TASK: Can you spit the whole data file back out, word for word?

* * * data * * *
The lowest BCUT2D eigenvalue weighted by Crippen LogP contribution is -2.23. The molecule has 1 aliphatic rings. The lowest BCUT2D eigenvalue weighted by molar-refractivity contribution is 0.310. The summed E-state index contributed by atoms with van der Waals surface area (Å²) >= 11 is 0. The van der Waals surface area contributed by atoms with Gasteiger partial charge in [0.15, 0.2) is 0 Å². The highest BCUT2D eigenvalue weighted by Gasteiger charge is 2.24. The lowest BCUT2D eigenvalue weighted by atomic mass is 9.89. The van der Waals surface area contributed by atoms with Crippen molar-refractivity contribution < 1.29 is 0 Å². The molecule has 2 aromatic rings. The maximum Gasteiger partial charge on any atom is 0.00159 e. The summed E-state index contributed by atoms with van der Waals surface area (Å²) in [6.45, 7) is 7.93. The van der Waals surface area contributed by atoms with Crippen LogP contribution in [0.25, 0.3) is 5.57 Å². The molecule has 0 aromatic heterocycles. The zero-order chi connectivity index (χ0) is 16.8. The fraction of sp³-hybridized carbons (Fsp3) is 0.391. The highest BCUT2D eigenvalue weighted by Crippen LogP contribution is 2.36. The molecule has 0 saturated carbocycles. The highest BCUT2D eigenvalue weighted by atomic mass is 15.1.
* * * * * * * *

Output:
The lowest BCUT2D eigenvalue weighted by Crippen LogP contribution is -2.23. The molecule has 1 aliphatic rings. The lowest BCUT2D eigenvalue weighted by molar-refractivity contribution is 0.310. The summed E-state index contributed by atoms with van der Waals surface area (Å²) >= 11 is 0. The van der Waals surface area contributed by atoms with Gasteiger partial charge in [0.15, 0.2) is 0 Å². The highest BCUT2D eigenvalue weighted by Gasteiger charge is 2.24. The lowest BCUT2D eigenvalue weighted by atomic mass is 9.89. The van der Waals surface area contributed by atoms with Crippen molar-refractivity contribution < 1.29 is 0 Å². The molecule has 2 aromatic rings. The maximum Gasteiger partial charge on any atom is 0.00159 e. The summed E-state index contributed by atoms with van der Waals surface area (Å²) in [6.45, 7) is 7.93. The van der Waals surface area contributed by atoms with Crippen LogP contribution in [0.25, 0.3) is 5.57 Å². The molecule has 0 aromatic heterocycles. The zero-order chi connectivity index (χ0) is 16.8. The fraction of sp³-hybridized carbons (Fsp3) is 0.391. The highest BCUT2D eigenvalue weighted by Crippen LogP contribution is 2.36. The molecule has 0 saturated carbocycles. The highest BCUT2D eigenvalue weighted by atomic mass is 15.1.